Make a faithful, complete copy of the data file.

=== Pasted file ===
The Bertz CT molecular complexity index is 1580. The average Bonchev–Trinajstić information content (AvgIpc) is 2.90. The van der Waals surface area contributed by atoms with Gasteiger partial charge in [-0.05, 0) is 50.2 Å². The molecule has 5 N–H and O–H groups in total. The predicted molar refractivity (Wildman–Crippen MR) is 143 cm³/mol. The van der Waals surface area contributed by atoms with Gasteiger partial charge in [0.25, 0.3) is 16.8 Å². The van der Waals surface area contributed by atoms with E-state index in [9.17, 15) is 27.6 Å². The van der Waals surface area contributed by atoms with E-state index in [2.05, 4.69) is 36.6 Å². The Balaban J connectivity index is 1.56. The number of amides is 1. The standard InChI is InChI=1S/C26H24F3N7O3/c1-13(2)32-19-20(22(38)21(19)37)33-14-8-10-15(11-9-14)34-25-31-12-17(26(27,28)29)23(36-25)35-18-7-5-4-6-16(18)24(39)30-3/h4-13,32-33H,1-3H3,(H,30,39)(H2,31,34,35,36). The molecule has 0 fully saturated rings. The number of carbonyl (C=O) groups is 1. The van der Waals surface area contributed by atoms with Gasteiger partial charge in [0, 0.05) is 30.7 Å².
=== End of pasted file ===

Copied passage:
The Bertz CT molecular complexity index is 1580. The average Bonchev–Trinajstić information content (AvgIpc) is 2.90. The van der Waals surface area contributed by atoms with Gasteiger partial charge in [-0.05, 0) is 50.2 Å². The molecule has 5 N–H and O–H groups in total. The predicted molar refractivity (Wildman–Crippen MR) is 143 cm³/mol. The van der Waals surface area contributed by atoms with Gasteiger partial charge in [0.25, 0.3) is 16.8 Å². The van der Waals surface area contributed by atoms with E-state index in [9.17, 15) is 27.6 Å². The van der Waals surface area contributed by atoms with E-state index in [2.05, 4.69) is 36.6 Å². The Balaban J connectivity index is 1.56. The number of amides is 1. The standard InChI is InChI=1S/C26H24F3N7O3/c1-13(2)32-19-20(22(38)21(19)37)33-14-8-10-15(11-9-14)34-25-31-12-17(26(27,28)29)23(36-25)35-18-7-5-4-6-16(18)24(39)30-3/h4-13,32-33H,1-3H3,(H,30,39)(H2,31,34,35,36). The molecule has 0 fully saturated rings. The number of carbonyl (C=O) groups is 1. The van der Waals surface area contributed by atoms with Gasteiger partial charge in [0, 0.05) is 30.7 Å².